Project description:We have used the cold-clamping technique to study the changes in acetyl-CoA carboxylase activity that occur in the cytosolic and mitochondrial fractions of the liver of fed, starved and starved-refed rats. No evidence was found for a role of the mitochondrial enzyme as a pool from which cytosolic carboxylase could be replenished upon refeeding of starved rats. Starvation for 24 h or 48 h induced changes in the expressed (assayed at 20 mM-citrate), total (citrate- and phosphatase-treated) and citrate-independent activities of cytosolic carboxylase, as well as in its Ka for citrate. The expressed/total activity ratio was low even in the fed state and was depressed further by starvation. The effects of refeeding occurred in two phases: an acute phase (approx. 1 h) in which the starvation-induced changes in Ka and expressed/total activity ratio were rapidly reversed, and a prolonged slow phase in which the two parameters attained values that were lower and higher, respectively, than those in the normal fed state. Refeeding also resulted in a gradual increase in citrate-independent activity of acetyl-CoA carboxylase. An additional marked increase in this activity occurred only in 48 h-starved-refed rats between 24 h and 48 h of refeeding. These findings are discussed in terms of the observed time courses of changes in lipogenic rates that occur in vivo in starved-refed rats and of the possible molecular mechanisms involved.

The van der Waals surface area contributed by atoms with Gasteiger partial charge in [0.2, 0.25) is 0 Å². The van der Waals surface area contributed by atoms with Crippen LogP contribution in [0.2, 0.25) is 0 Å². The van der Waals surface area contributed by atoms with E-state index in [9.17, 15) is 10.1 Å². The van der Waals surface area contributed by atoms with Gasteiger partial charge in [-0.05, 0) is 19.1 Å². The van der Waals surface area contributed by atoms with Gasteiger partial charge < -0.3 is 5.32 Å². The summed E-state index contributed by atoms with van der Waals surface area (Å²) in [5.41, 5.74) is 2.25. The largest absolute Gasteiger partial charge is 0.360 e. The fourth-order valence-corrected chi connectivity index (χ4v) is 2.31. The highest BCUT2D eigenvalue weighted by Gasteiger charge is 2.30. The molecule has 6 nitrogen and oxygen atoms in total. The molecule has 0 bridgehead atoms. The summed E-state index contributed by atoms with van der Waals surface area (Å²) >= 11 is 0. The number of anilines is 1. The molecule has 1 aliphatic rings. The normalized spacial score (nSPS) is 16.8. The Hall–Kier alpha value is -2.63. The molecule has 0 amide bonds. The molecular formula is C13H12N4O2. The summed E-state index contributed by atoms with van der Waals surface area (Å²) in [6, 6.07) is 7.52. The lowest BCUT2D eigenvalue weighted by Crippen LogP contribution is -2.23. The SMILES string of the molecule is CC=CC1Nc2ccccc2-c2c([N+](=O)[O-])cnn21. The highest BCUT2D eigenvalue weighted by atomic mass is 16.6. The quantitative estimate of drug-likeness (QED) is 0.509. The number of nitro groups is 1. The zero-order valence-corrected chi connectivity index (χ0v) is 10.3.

Project description:Depression of carbohydrate digestion by oral administration of acarbose, a glucosidase inhibitor, led to a 75% inhibition of the re-activation of lipogenesis in vivo in the mammary gland of 18 h-starved lactating rats refed with 5 g of chow diet. Rates of [1-14C]glucose incorporation in vitro into lipid and CO2 in mammary-gland acini isolated from refed animals were elevated compared with acini from starved rats, but acarbose treatment completely prevented this stimulation. Gastric intubation of glucose led to a large stimulation of lipogenesis in the mammary gland of starved lactating rats, similar to that induced by refeeding with chow diet; this was dependent on the amount of glucose given and the time elapsed between glucose administration and injection of 3H2O for the measurement of lipogenesis. The switch-on of lipogenesis in the mammary gland of starved lactating rats, by refeeding or by intubation of glucose, was associated with a decrease in the ratio of [glucose 6-phosphate]/[fructose 1,6-bisphosphate] in the gland, indicative of an increase in phosphofructokinase activity. A time-course study revealed that the ratio decreased rapidly over the first 30 min of chow refeeding, after which a large surge in lipogenesis was seen. Acarbose, given 25 min after the onset of refeeding, led to a stepwise increase in the ratio, in parallel with the observed decrease in lipogenic activity. It is concluded that the control of lipogenesis in the mammary gland is closely linked to the availability of dietary carbohydrate. An important site of regulation of lipogenesis in the gland appears to be at the level of phosphofructokinase. A possible role of insulin in the regulation of phosphofructokinase activity, and the acute modulation of insulin-sensitivity in the gland during the starved-refed transition, are discussed.